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William Pesek

What Does India Know That the Rest of Asia Doesn't?

The real threat to the region now is deflation, not inflation.
Low inflation and global worries prompted India's rate cut.

Low inflation and global worries prompted India's rate cut.

Photographer: Indranil Mukherjee/AFP/Getty Images

After months of preaching monetary discipline to fend off inflation, Raghuram Rajan shocked India today by unexpectedly slashing the benchmark repurchase rate to 7.75 percent from 8 percent. Close observers shouldn't have been surprised. India's central banker, who famously predicted the 2008 global crisis, warned in an op-ed just yesterday that several of the world's major economies were "flirting with deflation," with dire implications for emerging markets like his. The threat of global "secular stagnation" -- combined with lower prices in India -- no doubt prompted him to act.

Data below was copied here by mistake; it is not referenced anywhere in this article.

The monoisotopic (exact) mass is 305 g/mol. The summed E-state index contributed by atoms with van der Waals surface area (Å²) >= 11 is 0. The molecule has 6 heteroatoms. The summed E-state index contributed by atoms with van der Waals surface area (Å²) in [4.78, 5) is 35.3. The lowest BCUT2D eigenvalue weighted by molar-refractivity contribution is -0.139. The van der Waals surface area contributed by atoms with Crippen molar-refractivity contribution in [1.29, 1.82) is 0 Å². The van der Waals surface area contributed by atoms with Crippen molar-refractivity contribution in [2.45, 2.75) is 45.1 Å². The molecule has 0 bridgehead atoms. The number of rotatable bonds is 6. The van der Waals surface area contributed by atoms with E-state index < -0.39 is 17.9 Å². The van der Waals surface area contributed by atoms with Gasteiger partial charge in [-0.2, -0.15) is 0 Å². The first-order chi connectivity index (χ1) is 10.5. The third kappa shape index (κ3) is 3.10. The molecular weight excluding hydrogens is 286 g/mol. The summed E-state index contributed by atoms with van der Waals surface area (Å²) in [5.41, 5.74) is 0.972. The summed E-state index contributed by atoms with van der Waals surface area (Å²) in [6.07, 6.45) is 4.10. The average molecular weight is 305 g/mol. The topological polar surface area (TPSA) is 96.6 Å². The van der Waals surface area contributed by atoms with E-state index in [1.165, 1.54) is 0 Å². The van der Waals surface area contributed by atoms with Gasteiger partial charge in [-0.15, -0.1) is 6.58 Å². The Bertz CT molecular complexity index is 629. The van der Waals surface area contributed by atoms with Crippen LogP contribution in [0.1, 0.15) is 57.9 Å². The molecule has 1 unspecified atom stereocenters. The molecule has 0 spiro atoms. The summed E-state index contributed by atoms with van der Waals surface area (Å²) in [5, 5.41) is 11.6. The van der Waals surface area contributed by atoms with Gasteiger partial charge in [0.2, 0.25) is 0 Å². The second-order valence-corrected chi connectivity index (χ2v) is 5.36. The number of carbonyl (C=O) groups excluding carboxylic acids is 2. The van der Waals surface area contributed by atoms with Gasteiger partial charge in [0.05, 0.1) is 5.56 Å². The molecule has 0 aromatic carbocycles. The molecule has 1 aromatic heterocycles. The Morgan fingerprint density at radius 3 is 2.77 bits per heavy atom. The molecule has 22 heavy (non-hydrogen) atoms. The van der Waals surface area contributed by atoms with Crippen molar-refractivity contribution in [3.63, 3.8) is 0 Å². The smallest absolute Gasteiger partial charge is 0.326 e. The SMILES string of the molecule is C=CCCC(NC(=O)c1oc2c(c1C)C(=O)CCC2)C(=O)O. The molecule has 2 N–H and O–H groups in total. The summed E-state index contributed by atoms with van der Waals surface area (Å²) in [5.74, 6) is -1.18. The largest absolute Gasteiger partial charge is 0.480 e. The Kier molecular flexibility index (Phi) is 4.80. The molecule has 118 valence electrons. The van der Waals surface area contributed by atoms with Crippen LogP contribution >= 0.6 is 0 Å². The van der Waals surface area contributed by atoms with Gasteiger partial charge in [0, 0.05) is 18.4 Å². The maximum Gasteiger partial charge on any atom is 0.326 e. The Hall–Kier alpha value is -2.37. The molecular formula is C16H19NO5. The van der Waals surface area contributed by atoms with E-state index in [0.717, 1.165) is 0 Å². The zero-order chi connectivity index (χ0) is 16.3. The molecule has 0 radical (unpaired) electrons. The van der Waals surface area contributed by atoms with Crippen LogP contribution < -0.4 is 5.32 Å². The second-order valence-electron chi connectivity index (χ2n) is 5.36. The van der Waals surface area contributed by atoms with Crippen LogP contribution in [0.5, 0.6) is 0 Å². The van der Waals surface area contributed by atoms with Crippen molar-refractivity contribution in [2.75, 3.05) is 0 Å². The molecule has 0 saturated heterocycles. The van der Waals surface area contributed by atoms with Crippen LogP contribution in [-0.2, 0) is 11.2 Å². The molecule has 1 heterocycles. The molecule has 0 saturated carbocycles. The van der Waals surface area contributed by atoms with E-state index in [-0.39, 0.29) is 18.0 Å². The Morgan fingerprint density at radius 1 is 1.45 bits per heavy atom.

The question is why Rajan's peers across the region don't appear to appreciate the danger. Just today, South Korea’s central bank courted its own deflationary funk by holding benchmark interest rates steady at 2 percent, even as consumer prices advance at the slowest pace since 1999. While energy costs in Indonesia are rising due to the lifting of fuel subsidies, economist Daniel Wilson of Australia & New Zealand Banking Group warns that prices overall are set to slow or fall: "Disinflation synchronisation is in sight and it will be severe," he says. From Beijing to Bangkok, Asian central banks seem too blinded by longstanding inflation fears to recognize the trends inexorably pushing prices downward.